Introduction

We check Alfieri et al (2011) – Does discovery-based instruction enhance learning? – for publication bias. The data are given in the paper’s appendix (PDF). I used Abbbyy FineReader to extract it with minimal trouble.

Start

Load packages and data.

library(pacman)
p_load(kirkegaard, dplyr, metafor)

d_meta = readr::read_csv("discovery learning data.csv") %>% 
  mutate(zeros = rep(0, n()),
         ones = rep(1, n()),
         mean_n = (Discovery_n + Comparison_n) / 2)
## Parsed with column specification:
## cols(
##   Study = col_character(),
##   Year = col_integer(),
##   Discovery_n = col_double(),
##   Comparison_n = col_double(),
##   d = col_double(),
##   Domain = col_character(),
##   Age = col_character(),
##   Journal_rank = col_character()
## )

Random effects meta-analysis

The authors did not report the standard deviations or standard errors, only sample sizes and effect size in d. However, given the standardized effect size, we can assume each sample has an SD of 1, and that one of them has a mean of zero, and the other has the d value.

#meta-analyze
meta_main = d_meta %$% rma(m1i = zeros,
                           m2i = d,
                           sd1i = ones,
                           sd2i = ones,
                           n1i = Discovery_n,
                           n2i = Comparison_n,
                           measure = "SMD") %T>% print
## 
## Random-Effects Model (k = 108; tau^2 estimator: REML)
## 
## tau^2 (estimated amount of total heterogeneity): 0.4100 (SE = 0.0734)
## tau (square root of estimated tau^2 value):      0.6403
## I^2 (total heterogeneity / total variability):   82.05%
## H^2 (total variability / sampling variability):  5.57
## 
## Test for Heterogeneity: 
## Q(df = 107) = 485.8824, p-val < .0001
## 
## Model Results:
## 
## estimate       se     zval     pval    ci.lb    ci.ub          
##   0.3665   0.0709   5.1722   <.0001   0.2276   0.5054      ***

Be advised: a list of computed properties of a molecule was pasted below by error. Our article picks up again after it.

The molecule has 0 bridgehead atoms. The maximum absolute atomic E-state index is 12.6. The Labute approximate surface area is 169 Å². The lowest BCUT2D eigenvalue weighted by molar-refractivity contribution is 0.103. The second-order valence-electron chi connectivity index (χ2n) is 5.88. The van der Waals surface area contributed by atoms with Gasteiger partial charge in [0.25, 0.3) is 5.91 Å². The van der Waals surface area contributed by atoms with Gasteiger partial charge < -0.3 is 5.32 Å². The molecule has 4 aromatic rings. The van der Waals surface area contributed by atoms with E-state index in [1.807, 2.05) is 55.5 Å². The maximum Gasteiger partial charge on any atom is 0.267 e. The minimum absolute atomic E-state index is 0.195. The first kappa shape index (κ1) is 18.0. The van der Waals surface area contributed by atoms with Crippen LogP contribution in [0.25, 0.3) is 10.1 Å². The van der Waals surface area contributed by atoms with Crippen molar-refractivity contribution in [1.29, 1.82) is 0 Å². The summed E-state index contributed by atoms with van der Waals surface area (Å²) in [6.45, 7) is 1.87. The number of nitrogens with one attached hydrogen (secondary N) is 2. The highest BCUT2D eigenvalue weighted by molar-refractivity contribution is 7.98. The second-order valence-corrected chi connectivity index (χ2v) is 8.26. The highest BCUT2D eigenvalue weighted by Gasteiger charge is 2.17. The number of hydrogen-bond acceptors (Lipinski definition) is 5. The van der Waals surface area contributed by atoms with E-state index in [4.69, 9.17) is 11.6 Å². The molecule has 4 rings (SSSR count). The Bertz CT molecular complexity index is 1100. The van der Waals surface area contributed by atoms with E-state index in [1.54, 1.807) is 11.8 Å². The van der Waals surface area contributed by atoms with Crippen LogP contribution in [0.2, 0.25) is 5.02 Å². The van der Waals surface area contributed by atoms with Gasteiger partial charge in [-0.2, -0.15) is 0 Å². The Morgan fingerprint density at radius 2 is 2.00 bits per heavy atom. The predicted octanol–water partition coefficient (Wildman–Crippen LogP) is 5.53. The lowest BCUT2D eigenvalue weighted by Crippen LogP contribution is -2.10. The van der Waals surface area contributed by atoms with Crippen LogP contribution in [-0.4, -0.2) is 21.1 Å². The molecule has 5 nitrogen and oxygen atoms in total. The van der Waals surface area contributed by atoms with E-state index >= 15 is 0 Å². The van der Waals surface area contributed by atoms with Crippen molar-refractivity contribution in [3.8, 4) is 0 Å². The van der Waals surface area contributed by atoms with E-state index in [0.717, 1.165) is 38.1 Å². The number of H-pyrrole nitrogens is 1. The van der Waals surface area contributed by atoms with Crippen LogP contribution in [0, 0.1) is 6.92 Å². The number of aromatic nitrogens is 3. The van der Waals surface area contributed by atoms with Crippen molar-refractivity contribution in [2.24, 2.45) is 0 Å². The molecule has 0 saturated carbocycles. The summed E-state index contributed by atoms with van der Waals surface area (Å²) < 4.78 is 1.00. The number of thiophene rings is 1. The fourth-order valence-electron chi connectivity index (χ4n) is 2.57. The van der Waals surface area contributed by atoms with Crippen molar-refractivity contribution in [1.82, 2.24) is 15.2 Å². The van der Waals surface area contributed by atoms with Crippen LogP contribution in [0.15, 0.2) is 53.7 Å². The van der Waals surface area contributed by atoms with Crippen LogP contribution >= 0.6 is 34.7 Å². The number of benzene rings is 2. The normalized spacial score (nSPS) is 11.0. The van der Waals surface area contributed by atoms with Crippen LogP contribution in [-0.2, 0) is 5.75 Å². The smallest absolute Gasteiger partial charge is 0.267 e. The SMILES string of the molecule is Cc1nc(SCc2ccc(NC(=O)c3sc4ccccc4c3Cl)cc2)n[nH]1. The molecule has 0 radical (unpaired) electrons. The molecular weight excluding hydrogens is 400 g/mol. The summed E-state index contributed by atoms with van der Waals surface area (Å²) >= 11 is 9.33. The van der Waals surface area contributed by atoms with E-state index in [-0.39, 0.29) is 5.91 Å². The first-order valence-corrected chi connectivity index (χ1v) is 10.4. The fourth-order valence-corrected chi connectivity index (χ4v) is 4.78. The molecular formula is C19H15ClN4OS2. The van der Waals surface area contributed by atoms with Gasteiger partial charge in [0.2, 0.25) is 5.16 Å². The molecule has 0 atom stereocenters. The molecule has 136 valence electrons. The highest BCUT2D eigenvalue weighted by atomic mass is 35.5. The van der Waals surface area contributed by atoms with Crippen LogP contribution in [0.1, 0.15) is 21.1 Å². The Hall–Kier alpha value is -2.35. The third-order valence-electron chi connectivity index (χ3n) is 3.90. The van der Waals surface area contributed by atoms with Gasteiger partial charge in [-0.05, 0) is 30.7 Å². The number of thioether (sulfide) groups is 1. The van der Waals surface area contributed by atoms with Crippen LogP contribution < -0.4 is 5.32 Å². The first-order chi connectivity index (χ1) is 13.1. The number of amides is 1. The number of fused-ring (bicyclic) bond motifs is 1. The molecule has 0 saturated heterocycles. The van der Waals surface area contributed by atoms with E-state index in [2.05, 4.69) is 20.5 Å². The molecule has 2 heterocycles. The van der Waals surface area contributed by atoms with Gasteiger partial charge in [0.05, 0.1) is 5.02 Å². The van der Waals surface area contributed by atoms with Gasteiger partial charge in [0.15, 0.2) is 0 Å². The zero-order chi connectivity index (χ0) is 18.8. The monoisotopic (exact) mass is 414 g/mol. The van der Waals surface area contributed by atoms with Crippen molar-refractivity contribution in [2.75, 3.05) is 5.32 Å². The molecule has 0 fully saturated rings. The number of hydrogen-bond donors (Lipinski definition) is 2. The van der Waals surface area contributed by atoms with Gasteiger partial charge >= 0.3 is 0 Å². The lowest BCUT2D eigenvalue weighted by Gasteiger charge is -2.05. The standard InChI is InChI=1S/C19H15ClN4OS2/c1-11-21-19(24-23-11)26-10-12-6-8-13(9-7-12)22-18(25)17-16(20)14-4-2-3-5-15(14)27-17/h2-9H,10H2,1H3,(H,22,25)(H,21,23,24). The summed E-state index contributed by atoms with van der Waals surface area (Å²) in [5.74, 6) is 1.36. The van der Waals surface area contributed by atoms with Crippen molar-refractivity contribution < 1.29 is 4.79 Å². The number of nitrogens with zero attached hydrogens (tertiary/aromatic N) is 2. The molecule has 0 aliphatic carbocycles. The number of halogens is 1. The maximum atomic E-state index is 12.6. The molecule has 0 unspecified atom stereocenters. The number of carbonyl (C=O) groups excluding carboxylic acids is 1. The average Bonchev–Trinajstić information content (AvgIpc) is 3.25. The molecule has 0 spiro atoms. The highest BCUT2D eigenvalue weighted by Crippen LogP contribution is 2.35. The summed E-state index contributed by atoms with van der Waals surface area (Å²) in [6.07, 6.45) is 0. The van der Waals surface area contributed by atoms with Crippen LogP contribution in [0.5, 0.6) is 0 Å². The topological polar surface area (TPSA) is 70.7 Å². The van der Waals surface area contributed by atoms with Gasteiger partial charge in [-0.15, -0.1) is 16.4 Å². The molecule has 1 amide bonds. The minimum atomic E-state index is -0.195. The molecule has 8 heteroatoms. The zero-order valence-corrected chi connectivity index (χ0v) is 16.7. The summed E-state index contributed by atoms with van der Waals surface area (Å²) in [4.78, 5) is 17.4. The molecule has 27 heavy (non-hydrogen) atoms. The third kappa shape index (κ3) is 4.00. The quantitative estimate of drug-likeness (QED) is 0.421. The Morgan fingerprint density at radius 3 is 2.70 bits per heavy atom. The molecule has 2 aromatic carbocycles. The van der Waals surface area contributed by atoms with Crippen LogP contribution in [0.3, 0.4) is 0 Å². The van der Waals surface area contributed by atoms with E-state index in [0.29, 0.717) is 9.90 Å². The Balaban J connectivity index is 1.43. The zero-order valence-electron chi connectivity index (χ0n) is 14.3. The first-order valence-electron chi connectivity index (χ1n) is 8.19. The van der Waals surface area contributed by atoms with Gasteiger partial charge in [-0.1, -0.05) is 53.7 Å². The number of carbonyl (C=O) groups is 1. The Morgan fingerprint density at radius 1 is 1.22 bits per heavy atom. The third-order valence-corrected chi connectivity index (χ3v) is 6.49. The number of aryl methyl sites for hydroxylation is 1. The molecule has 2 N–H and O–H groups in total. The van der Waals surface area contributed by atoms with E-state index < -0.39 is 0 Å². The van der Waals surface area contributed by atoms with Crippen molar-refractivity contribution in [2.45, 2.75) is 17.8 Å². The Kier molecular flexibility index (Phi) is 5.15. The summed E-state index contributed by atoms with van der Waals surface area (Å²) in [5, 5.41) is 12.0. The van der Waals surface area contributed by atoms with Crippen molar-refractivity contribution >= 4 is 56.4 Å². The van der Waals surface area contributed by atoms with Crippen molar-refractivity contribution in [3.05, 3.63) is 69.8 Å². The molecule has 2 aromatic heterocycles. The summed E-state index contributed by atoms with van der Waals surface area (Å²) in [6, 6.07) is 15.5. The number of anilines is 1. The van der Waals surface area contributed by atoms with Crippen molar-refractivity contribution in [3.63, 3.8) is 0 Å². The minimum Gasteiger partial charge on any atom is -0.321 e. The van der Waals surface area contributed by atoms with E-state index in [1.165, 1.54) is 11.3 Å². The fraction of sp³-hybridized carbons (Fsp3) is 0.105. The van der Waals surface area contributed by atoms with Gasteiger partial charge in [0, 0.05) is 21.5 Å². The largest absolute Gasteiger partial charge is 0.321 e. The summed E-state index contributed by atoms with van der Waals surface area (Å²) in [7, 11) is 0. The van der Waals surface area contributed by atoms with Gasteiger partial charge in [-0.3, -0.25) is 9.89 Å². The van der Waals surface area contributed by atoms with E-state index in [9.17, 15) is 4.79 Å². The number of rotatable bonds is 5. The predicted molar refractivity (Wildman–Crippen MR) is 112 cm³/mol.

## 
## ---
## Signif. codes:  0 '***' 0.001 '**' 0.01 '*' 0.05 '.' 0.1 ' ' 1

The original study reported a mean effect of .38 and we get 0.37, close enough that I won’t complain. Discrepnacy may be due to my assumption about the equal SDs in the two groups.

Visualize the data

Plot the data using forest and funnel plots.

#forest
GG_forest(meta_main, .names = d_meta$Study)

#funnel
GG_funnel(meta_main)

#sample sizes
GG_denhist(d_meta, "mean_n")
## `stat_bin()` using `bins = 30`. Pick better value with `binwidth`.

There seems to be some missing left-side studies.

The outlying study is not a data error, at least, it is given as that in the data appendix. It had a sample size of 2x 13, so pretty much any result can happen.

The distribution of sample sizes is skewed and the mean (per group) is very small, 24.19. The median is 16.9.

Three tests of publication bias

I have 3 easy tests of publication bias available: the two applicable variants of trim and fill, as well as just the correlation.

#trim and fill
trimfill(meta_main, estimator = "L0")
## 
## Estimated number of missing studies on the left side: 18 (SE = 6.8142)
## 
## Random-Effects Model (k = 126; tau^2 estimator: REML)
## 
## tau^2 (estimated amount of total heterogeneity): 0.6635 (SE = 0.1013)
## tau (square root of estimated tau^2 value):      0.8145
## I^2 (total heterogeneity / total variability):   87.51%
## H^2 (total variability / sampling variability):  8.00
## 
## Test for Heterogeneity: 
## Q(df = 125) = 722.5073, p-val < .0001
## 
## Model Results:
## 
## estimate       se     zval     pval    ci.lb    ci.ub          
##   0.1531   0.0799   1.9163   0.0553  -0.0035   0.3098        . 
## 
## ---
## Signif. codes:  0 '***' 0.001 '**' 0.01 '*' 0.05 '.' 0.1 ' ' 1
trimfill(meta_main, estimator = "R0")
## 
## Estimated number of missing studies on the left side: 0 (SE = 1.4142)
## Test of H0: no missing studies on the left side: p-val = 0.5000
## 
## Random-Effects Model (k = 108; tau^2 estimator: REML)
## 
## tau^2 (estimated amount of total heterogeneity): 0.4100 (SE = 0.0734)
## tau (square root of estimated tau^2 value):      0.6403
## I^2 (total heterogeneity / total variability):   82.05%
## H^2 (total variability / sampling variability):  5.57
## 
## Test for Heterogeneity: 
## Q(df = 107) = 485.8824, p-val < .0001
## 
## Model Results:
## 
## estimate       se     zval     pval    ci.lb    ci.ub          
##   0.3665   0.0709   5.1722   <.0001   0.2276   0.5054      *** 
## 
## ---
## Signif. codes:  0 '***' 0.001 '**' 0.01 '*' 0.05 '.' 0.1 ' ' 1
#correlation
GG_scatter(d_meta, "mean_n", "d", case_names_vector = "Study")

So, one variant of trim and fill finds substantial bias (18 missing studies), the other variant finds no bias and neither does the correlation if we judge by the confidence interval’s relationship to 0. However, it can be seen that the largest study found no effect, and the one slightly smaller than it, found a small effect.

The pessimistic conclusion from this is that we don’t really know what works because the published data is very heterogenous (I^2 = 82), there’s signs of publication bias and the studies were almost all very small.